Mr. Robot Recap: Point of Failure

USA Network

USA Network


No one ever knows if they’re experiencing tunnel vision. When someone desperately tries to accomplish their biggest goal, or give their life meaning, or save the world, or prevent a tragedy, they don’t know if they’re missing the forest for the trees. Only those who aren’t directly connected to that journey can provide the appropriate perspective. But what happens when everyone around you also suffers from tunnel vision? What happens when myopia dominates everyone’s worldviews? What happens when everyone can only see trees?

“” dramatizes that terrifying idea by essentially pushing every character, and their conflicting goals, into the same orbit. Credited writer Kyle Bradstreet constructs a ticking-time-bomb scenario in which everyone races against the clock to either stop or help the Dark Army, and yet everyone on the ground has no idea about the other shoe that’s slowly dropping out of sight. No one can see the bigger picture because they’re too focused on what’s in front of them.

Elliot confronts Angela only to discover a true believer has taken the place of his once close friend. She parrots the tired logic of “consequences are necessary” and “changing everything for the better” to further her denial about the human toll of her actions, but Elliot sees the truth: Angela manipulated his personality disorder to commit an act of terrorism that she has been duped into believing will provide justice. Elliot abandons her in order to stop the explosion at the recovery facility himself. Unfortunately, Mr. Robot has a vested interest in destroying those paper records and wants to see Elliot fail.

Meanwhile, Elliot tells Darlene about Tyrell’s location at the Red Wheelbarrow. She gives that information to Dom and Norm, who kick it up the chain of command to Santiago. Unbeknownst to them, Santiago is a Dark Army agent, so he just brushes them off and alerts Whiterose that Tyrell has been compromised. Dom, pushed by Darlene and unsatisfied with simply allowing a superior to dictate her actions, decides to go to Red Wheelbarrow to investigate.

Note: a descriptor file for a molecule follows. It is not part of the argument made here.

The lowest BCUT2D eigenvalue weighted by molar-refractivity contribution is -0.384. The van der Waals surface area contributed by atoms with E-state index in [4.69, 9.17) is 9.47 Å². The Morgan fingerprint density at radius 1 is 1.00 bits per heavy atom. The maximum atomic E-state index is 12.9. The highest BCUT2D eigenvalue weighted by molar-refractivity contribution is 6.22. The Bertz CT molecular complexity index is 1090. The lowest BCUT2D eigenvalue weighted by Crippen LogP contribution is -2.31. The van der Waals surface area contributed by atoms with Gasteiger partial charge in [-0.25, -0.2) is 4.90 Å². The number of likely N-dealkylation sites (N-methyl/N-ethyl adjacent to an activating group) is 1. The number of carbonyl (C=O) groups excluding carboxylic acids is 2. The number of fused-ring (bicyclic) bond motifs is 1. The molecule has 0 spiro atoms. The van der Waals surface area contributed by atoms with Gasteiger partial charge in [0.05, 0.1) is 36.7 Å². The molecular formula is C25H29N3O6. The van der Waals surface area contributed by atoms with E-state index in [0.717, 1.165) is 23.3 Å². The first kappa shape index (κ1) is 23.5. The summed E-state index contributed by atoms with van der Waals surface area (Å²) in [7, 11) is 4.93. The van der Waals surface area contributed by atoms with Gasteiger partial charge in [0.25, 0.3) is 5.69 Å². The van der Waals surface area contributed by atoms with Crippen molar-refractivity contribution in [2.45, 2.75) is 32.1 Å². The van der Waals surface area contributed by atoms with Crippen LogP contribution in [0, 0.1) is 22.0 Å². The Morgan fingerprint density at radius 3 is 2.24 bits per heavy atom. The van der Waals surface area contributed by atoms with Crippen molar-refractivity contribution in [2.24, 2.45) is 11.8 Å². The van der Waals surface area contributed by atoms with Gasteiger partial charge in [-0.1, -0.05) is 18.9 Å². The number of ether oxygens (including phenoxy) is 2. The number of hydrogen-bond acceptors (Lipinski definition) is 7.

Director Sam Esmail mostly cuts back and forth between Elliot and Dom, both agents technically on opposite sides of a war trying to do the right thing, though both are operating under limited information. Elliot believes that Stage 2 simply encompasses the New York recovery building and that stopping its destruction will save lives. Dom believes that Tyrell is her link to the Dark Army, her white whale that almost got her murdered in a shootout in China. Neither suspects that they’re acting within a large distraction created by forces beyond their control.

As this chaos happens above ground, Tyrell flounders below. Irving informs him that he and his family will not be jetting to Ukraine. He simply hands him an envelope of instructions and tells him to burn it when he’s done. Like any terrorist organization, the Dark Army uses people as long as they’re necessary and then dumps them in an instant. It’s not clear what instructions Tyrell was supposed to follow, whether he was supposed to set a fire and then get himself captured, or if it simply informed him of his wife’s death and his son’s displacement. Regardless, the Dark Army played him for a fool, along with the other cronies that they deceived.